Human Parasitology

Shandong University Department of Parasitology He Shenyi (何深一 ) MD, Ph.D. Professor

Introduction to Human Parasitology
 Concept of Human Parasitology  The Scope of Human Parasitology  Terms of Parasitology  Parasites’ Harms to Man  Human Immunity against Parasites  Characteristics of parasitic diseases

Human parasitology
 Human parasitology is the study of those

organisms which parasitise humans. According to the very broad definition of parasitology, parasites should include the viruses, bacteria, fungi, protozoa and metazoa (multi-celled organisms) which infect their host species. However, for historical reasons the first three have been incorporated into the discipline of Microbiology.

2. The Scope of Human Parasitology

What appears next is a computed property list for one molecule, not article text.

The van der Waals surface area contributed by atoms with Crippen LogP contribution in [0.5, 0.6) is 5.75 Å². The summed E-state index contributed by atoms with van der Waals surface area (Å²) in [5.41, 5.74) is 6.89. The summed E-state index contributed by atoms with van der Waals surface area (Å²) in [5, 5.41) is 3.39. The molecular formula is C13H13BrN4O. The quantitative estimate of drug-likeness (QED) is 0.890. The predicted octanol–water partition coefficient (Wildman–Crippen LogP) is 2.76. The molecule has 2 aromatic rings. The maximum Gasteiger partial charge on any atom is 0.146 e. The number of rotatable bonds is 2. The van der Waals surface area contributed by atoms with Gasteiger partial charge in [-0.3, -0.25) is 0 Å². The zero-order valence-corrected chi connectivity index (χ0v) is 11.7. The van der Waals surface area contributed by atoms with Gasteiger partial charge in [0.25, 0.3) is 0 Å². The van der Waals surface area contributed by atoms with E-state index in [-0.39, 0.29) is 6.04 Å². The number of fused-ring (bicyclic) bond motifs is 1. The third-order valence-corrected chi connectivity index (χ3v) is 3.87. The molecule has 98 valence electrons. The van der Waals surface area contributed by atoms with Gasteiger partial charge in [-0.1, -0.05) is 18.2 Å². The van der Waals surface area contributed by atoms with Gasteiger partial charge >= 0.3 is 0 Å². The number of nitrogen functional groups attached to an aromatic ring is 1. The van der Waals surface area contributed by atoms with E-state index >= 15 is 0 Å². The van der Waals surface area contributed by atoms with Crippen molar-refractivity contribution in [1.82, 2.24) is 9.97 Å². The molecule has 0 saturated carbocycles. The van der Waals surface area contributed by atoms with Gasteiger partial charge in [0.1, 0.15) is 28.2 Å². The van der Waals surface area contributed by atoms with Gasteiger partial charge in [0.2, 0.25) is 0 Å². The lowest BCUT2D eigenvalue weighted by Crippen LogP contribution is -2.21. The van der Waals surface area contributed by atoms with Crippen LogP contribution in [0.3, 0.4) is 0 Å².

Parasitology claims those protozoa (single celled animals), helminths (worms) and arthropods whose existence depends on the availability of host animals It is also possible to argue about whether certain insects and mites are "temporary parasites" or "micro-predators", insects as a group belong to the discipline of Entomology, while ticks and mites are the concern of Acarology. The insects that are of most interest in human parasitology are those that are vectors of several parasitic infections. infections

• Class Lobosea Medical Protozoology • Class Zoomastigophorea • Class Sporozoa • Class Ciliophora • Class Nematoda • Class Trematoda Human Parasitology Medical Helminthology • Class Cestoda • Class Metacanthocephala Medical Arthropodology • • • • Class Class Class Class Insecta Arachnida Crustacea Chilopoda .

Class Lobosea Entamoeba histolytica Non-pathogenic amoeba .

Class Zoomastigophorea Leishmania sp Giardia Trichomonas vaginalis .

Class Sporozoa Plasmodium spp Toxopasma gondii Cryptosporidium Pneumocycstis carinii .

Class Ciliophora – Balantidium coli .


Class Nematoda  Ascaris lumbricoides Trichuris trichiura Hookworm Enterobius vermicularis Filaria Trichinella spiralis .